From Iceland — Icelandic Libertarians Hope For Funding From American Conservatives

Icelandic Libertarians Hope For Funding From American Conservatives

Published August 6, 2012

A newly formed “research centre” of economic libertarian thought in Iceland is hoping to get partial funding from two well-known neo-conservative think tanks.
As reported, the Research Centre for Innovation and Growth (RNH), DV reports, will occupy the same building as The Public Book Society (Almenna bókafélagið), a group established in 1955 with the expressed purpose of “balancing out” what its founders saw as too leftist an influence at Mál og Menning. In fact, Jónas Sigurgeirsson – who is the managing director of the Public Book Society – is also the managing director of RNH.
RNH has a number of Iceland’s most economically libertarian conservatives on board, among them Hannes Hólmsteinn Gissurarson (shown above), Independence Party managing director Jónmundur Guðmarsson and, as the chairman of the board, economist Ragnar Árnason. In addition, Friðbjörn Orri Ketilsson will be the webmaster for the group. Friðbjörn is also the webmaster for, a conservative website featuring mostly anonymously-written articles.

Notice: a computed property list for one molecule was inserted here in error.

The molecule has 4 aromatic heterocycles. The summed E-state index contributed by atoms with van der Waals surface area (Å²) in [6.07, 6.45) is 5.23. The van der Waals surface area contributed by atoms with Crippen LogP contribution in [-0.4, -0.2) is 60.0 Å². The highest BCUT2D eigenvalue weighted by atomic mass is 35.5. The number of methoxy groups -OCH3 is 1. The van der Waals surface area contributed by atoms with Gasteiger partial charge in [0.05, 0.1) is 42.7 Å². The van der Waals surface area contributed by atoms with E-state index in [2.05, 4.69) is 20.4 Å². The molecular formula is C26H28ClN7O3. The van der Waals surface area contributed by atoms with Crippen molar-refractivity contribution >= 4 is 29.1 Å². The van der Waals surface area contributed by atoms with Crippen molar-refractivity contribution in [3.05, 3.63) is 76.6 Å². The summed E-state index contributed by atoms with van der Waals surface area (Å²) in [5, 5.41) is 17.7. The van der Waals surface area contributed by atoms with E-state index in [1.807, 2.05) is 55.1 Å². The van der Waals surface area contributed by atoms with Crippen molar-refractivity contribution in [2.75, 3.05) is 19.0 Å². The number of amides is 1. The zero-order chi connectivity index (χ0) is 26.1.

DV now reports that RNH is hoping to attract foreign investors, and are looking towards two groups in particular – the Cato Institute and the Heritage Foundation. The Cato Institute is an American libertarian think tank co-founded by Charles G. Koch, of the notorious Koch brothers fame. The Heritage Foundation is a powerful conservative think tank which rose to prominence during Reagan’s presidency, and has former British prime minister Margaret Thatcher for a patron.
RNH are making new secret about their intentions, as Jónas told reporters they were actively seeking funding from companies and individuals alike, these two groups among them. Hannes told reporters, “I would be proud to accept funding from them and would not be ashamed.”

Support The Reykjavík Grapevine!
Buy subscriptions, t-shirts and more from our shop right here!


Show Me More!